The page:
Could not connect
[DM_DOCBROKER_E_NO_SERVERS_FOR_DOCBASE]error: "The DocBroker running on host (docker:1489) does not know of a server for the specified docbase (dmtest01)"

As expected, it does not work because container01.dmtest01 does not project to the host’s docbroker. Now, let’s turn to widql:

$ ./widql dmtest01@docker:2489 -Udmadmin -Pdmadmin --keep <<eoq
select title from dm_docbase_config
go
eoq
OpenText Documentum idql - Interactive document query interface
Copyright (c) 2018. OpenText Corporation
All rights reserved.
Client Library Release 16.4.0070.0035
 
 
Connecting to Server using docbase dmtest01
[DM_SESSION_I_SESSION_START]info: "Session 0100c350800011bb started for user dmadmin."
 
 
Connected to OpenText Documentum Server running Release 16.4.0000.0248 Linux64.Oracle
title
------------------------------------------
dmtest01 created silently on container01

It works.
We used ––keep, therefore the dfc.properties file has changed:

$ grep docbroker /app/dctm/config/dfc.properties
dfc.docbroker.host[0]=docker
dfc.docbroker.port[0]=2489

Indeed.
That docbase can also be reached by the container’s IP address and internal port 1489:

$ docker exec -it container01 ifconfig eth0 | head -3
eth0: flags=4163 mtu 1500
inet 192.168.33.101 netmask 255.255.255.0 broadcast 192.168.33.255
ether 02:42:c0:a8:21:65 txqueuelen 0 (Ethernet)
 
$ ./widql dmtest01@192.168.33.101:1489 -Udmadmin -Pdmadmin <<eoq
select title from dm_docbase_config
go
eoq
...
Connecting to Server using docbase dmtest01
[DM_SESSION_I_SESSION_START]info: "Session 0100c350800011b5 started for user dmadmin."
...
title
------------------------------------------
dmtest01 created silently on container01

Is the local dmtest docbase still reachable ?:

$ idql dmtest -Udmadmin -Pdmadmin
...
Could not connect
[DM_DOCBROKER_E_NO_SERVERS_FOR_DOCBASE]error: "The DocBroker running on host (docker:2489) does not know of a server for the specified docbase (dmtest)"

Not with that changed dfc.properties file and the standard tools. But by using our nifty little tool:

$ ./widql dmtest@docker:1489 -Udmadmin -Pdmadmin <<eoq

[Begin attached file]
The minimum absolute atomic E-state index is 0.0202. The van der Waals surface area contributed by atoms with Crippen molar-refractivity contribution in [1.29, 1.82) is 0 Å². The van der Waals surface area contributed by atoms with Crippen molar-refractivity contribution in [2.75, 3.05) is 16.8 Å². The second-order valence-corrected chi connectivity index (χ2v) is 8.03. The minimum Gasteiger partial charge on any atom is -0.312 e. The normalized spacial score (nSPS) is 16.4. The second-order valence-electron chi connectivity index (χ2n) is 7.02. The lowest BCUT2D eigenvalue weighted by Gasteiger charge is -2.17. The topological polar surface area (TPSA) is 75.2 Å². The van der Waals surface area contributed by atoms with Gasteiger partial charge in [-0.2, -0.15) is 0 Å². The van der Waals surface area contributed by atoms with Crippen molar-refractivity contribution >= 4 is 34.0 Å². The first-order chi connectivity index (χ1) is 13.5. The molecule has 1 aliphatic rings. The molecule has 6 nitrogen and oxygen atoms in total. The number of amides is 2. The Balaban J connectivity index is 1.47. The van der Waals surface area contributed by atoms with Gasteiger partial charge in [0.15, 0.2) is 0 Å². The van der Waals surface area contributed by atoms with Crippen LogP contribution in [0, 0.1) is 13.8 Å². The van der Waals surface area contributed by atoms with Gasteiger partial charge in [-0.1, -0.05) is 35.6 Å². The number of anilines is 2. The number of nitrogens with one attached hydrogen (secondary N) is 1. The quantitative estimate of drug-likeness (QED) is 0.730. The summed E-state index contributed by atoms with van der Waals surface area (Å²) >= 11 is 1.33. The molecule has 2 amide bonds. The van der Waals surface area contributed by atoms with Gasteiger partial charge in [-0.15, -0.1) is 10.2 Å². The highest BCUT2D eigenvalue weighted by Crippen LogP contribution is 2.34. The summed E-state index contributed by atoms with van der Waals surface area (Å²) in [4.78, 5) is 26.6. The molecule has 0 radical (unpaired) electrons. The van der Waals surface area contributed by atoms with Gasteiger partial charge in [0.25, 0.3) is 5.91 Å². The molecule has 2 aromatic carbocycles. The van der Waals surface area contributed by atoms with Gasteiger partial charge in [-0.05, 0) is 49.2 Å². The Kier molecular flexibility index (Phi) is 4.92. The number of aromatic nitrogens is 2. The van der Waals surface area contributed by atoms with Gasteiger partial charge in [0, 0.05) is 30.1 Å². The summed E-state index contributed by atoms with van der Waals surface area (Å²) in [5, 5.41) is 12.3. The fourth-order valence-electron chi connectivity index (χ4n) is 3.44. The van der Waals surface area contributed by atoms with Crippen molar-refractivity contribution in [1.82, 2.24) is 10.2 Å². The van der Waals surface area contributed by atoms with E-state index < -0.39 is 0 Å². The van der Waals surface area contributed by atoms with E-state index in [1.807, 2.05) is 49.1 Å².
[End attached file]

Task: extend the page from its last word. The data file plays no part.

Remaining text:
select title from dm_docbase_config
go
eoq
...
Connected to OpenText Documentum Server running Release 16.4.0080.0129 Linux64.Oracle
title
----------------------
dmtest on host VM

Fine !
Is container011.dmtest01 reachable now ?

$ ./widql dmtest01 -Udmadmin -Pdmadmin <<eoq
select title from dm_docbase_config
go
eoq
...
Connecting to Server using docbase dmtest01
...
Connected to OpenText Documentum Server running Release 16.4.0000.0248 Linux64.Oracle
title
-------------------------------------------
dmtest01 created silently on container01

This is container01.dmtest01, not the one we want, i.e. the one on container011.
Note that ./widql was called without the extended syntax so it invoked the standard idql directly.
Let try again:

$ ./widql dmtest01@docker:5489 -Udmadmin -Pdmadmin <<eoq
select title from dm_docbase_config
go
eoq
...
Connecting to Server using docbase dmtest01
[DM_SESSION_I_SESSION_START]info: "Session 0100c3508000059e started for user dmadmin."
...
title
------------------------------------------
dmtest01 created silently on container011

Here we go, it works !
The same using the container’s IP address and its docbroker’s internal port:

$ docker exec -it container011 ifconfig eth0 | head -3
eth0: flags=4163 mtu 1500
inet 192.168.33.104 netmask 255.255.255.0 broadcast 192.168.33.255
ether 02:42:c0:a8:21:68 txqueuelen 0 (Ethernet)
 
$ ./widql dmtest01@192.168.33.104:5489 -Udmadmin -Pdmadmin <<eoq
select title from dm_docbase_config
go
eoq
...
Connecting to Server using docbase dmtest01
[DM_SESSION_I_SESSION_START]info: "Session 0100c35080000598 started for user dmadmin."
...
title
------------------------------------------
dmtest01 created silently on container011

Try now the same connection but with ––append and ––keep:

$ ./widql dmtest01@docker:5489 -Udmadmin -Pdmadmin --append --keep <<eoq
select title from dm_docbase_config
go
eoq
...
Connecting to Server using docbase dmtest01
...
Connected to OpenText Documentum Server running Release 16.4.0000.0248 Linux64.Oracle
title
-------------------------------------------
dmtest01 created silently on container011

What is the content of dfc.properties now ?

$ grep docbroker /app/dctm/config/dfc.properties
dfc.docbroker.host[0]=docker
dfc.docbroker.port[0]=2489
dfc.docbroker.host[1]=docker
dfc.docbroker.port[1]=5489

Both options have been taken into account as expected.
Let’s try to reach the VM host’s repository:

$ ./widql dmtest -Udmadmin -Pdmadmin <<eoq
select title from dm_docbase_config
go
eoq
...
Connecting to Server using docbase dmtest
Could not connect
[DM_DOCBROKER_E_NO_SERVERS_FOR_DOCBASE]error: "The DocBroker running on host (docker:2489) does not know of a server for the specified docbase (dmtest)"

Specify the docbroker’s host and the ––verbose option:

$ ./widql dmtest@docker -Udmadmin -Pdmadmin --verbose <<eoq
select title from dm_docbase_config
go
eoq
 
changing to docker:...
requested changes:
# removed: dfc.docbroker.host[0]=docker